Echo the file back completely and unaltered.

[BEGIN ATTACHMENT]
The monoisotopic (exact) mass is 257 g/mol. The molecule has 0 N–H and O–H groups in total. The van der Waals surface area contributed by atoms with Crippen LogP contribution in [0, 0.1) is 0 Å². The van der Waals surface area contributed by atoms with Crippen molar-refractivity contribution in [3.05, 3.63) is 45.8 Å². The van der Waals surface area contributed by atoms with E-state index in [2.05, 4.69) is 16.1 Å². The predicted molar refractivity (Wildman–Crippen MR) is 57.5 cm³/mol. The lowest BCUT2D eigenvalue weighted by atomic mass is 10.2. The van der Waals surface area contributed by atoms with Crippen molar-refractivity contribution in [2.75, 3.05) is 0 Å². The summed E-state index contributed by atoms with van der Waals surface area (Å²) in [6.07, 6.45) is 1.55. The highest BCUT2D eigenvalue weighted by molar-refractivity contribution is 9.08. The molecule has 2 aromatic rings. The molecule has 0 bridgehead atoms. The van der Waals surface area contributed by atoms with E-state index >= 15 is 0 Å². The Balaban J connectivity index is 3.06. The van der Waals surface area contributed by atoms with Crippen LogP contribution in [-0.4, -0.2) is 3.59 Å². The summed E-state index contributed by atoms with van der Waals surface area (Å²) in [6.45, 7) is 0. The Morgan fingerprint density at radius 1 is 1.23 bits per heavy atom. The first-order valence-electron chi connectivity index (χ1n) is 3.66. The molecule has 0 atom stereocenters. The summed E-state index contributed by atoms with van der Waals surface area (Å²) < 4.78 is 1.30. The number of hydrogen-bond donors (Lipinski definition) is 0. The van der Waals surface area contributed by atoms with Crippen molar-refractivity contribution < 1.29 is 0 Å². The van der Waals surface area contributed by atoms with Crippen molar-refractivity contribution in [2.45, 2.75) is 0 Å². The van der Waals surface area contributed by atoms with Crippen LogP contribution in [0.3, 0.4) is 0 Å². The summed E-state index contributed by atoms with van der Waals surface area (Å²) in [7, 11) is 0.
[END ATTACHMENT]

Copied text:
The monoisotopic (exact) mass is 257 g/mol. The molecule has 0 N–H and O–H groups in total. The van der Waals surface area contributed by atoms with Crippen LogP contribution in [0, 0.1) is 0 Å². The van der Waals surface area contributed by atoms with Crippen molar-refractivity contribution in [3.05, 3.63) is 45.8 Å². The van der Waals surface area contributed by atoms with E-state index in [2.05, 4.69) is 16.1 Å². The predicted molar refractivity (Wildman–Crippen MR) is 57.5 cm³/mol. The lowest BCUT2D eigenvalue weighted by atomic mass is 10.2. The van der Waals surface area contributed by atoms with Crippen molar-refractivity contribution in [2.75, 3.05) is 0 Å². The summed E-state index contributed by atoms with van der Waals surface area (Å²) in [6.07, 6.45) is 1.55. The highest BCUT2D eigenvalue weighted by molar-refractivity contribution is 9.08. The molecule has 2 aromatic rings. The molecule has 0 bridgehead atoms. The van der Waals surface area contributed by atoms with E-state index >= 15 is 0 Å². The Balaban J connectivity index is 3.06. The van der Waals surface area contributed by atoms with Crippen LogP contribution in [-0.4, -0.2) is 3.59 Å². The summed E-state index contributed by atoms with van der Waals surface area (Å²) in [6.45, 7) is 0. The Morgan fingerprint density at radius 1 is 1.23 bits per heavy atom. The first-order valence-electron chi connectivity index (χ1n) is 3.66. The molecule has 0 atom stereocenters. The summed E-state index contributed by atoms with van der Waals surface area (Å²) < 4.78 is 1.30. The number of hydrogen-bond donors (Lipinski definition) is 0. The van der Waals surface area contributed by atoms with Crippen molar-refractivity contribution < 1.29 is 0 Å². The van der Waals surface area contributed by atoms with Crippen molar-refractivity contribution in [2.45, 2.75) is 0 Å². The van der Waals surface area contributed by atoms with Crippen LogP contribution in [0.3, 0.4) is 0 Å². The summed E-state index contributed by atoms with van der Waals surface area (Å²) in [7, 11) is 0.